Every few months, I see a flurry of “Disney Princesses have unrealistic bodies” articles shared on social media. This one was written a few months ago but I saw it shared six times last week in my Facebook feed. Every article focuses on the same thing – these princesses’ waistlines set unrealistic body expectations for young girls. I have an impressionable young daughter who loves Disney princesses, so I definitely keep my eye on these sorts of stories. But why stop at body image? These princesses are creating a lot unrealistic expectations for young girls. For example:
She can speak to fish, seagulls, and other marine animals. She can also breathe under water, because, you know, she’s a mermaid. Also, no one’s hair ever looks that good after being brushed with a fork.
No one over the age of two is that pretty while they sleep.
She lives in an enchanted castle filled with anthropomorphic objects. Also, she has so much time to read books! I mean really, who has all day, e’ry day to read whatever book they want?
Her relationship with animals…is questionable. Also, she has a Fairy Godmother (who only showed up to give her a pretty dress. How about showing up while she’s being treated like a slave, hmmm? End tangent.).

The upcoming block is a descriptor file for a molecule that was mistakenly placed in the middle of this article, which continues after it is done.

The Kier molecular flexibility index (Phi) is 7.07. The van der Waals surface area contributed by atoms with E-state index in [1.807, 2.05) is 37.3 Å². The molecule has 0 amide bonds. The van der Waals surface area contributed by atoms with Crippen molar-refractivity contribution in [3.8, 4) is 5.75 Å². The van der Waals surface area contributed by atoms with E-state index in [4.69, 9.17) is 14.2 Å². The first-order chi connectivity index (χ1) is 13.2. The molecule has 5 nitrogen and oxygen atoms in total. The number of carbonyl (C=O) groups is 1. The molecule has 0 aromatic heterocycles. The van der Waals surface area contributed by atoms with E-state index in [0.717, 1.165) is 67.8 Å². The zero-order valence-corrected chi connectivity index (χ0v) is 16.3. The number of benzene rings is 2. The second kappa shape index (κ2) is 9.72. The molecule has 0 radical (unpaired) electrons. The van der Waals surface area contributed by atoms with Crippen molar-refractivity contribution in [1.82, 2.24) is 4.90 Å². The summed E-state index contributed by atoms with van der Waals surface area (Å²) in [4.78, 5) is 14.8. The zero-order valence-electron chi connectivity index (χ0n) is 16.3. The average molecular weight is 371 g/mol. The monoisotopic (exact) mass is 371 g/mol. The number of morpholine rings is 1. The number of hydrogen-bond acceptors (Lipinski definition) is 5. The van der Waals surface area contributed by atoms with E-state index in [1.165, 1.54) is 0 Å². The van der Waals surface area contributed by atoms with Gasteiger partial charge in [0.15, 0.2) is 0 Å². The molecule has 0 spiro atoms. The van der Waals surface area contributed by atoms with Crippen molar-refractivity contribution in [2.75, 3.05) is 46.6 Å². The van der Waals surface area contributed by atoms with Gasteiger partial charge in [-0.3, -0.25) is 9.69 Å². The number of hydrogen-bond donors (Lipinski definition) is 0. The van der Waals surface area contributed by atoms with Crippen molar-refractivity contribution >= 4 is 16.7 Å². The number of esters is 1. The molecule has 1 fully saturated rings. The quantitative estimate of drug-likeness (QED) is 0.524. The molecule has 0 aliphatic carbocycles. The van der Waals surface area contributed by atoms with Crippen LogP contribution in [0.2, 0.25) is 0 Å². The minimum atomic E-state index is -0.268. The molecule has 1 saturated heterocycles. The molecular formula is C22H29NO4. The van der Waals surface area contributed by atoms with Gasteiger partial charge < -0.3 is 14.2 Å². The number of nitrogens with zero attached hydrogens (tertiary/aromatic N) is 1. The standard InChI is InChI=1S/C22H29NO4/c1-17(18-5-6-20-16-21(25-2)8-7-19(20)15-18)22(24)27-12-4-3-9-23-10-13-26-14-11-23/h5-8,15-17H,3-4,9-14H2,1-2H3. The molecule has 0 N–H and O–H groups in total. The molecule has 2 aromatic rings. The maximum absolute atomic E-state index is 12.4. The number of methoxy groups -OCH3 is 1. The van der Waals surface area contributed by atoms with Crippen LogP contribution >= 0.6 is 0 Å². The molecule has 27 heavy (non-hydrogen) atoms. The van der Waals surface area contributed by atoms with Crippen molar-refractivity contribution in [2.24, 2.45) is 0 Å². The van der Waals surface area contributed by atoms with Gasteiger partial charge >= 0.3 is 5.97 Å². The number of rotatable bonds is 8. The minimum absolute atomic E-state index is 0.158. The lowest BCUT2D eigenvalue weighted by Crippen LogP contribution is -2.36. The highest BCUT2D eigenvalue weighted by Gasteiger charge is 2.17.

Actually…I’ve known some Ice Queens in my day, so her power honestly doesn’t seem that far-fetched.
She has a flying carpet, a magic genie, and a pet tiger that has never mauled her.
She follows Will O’ the Wisps several times, and they mostly lead her to good things instead of a swamp. And, of course, her mother and brothers were transformed into bears.
Her magical, glowing hair heals injuries and never looks dirty or (contrary to the title of her movie) tangled. She doesn’t appear to have any head, neck, or shoulder pain from carrying 70-feet of hair around. There are NO hairballs in her tower, which is preposterous. And there is no way she would have sat there quietly as a child while Mother Gothel brushed her hair. NO. WAY.
She was turned into a talking frog. Also, her mother is (voiced by) Oprah, which makes her the princess I envy the most.
But seriously…these are cartoons. Everything about them is unrealistic. Giving kids a positive body image is extremely important, but that really needs to come from the people who surround children in real life, not on the screen.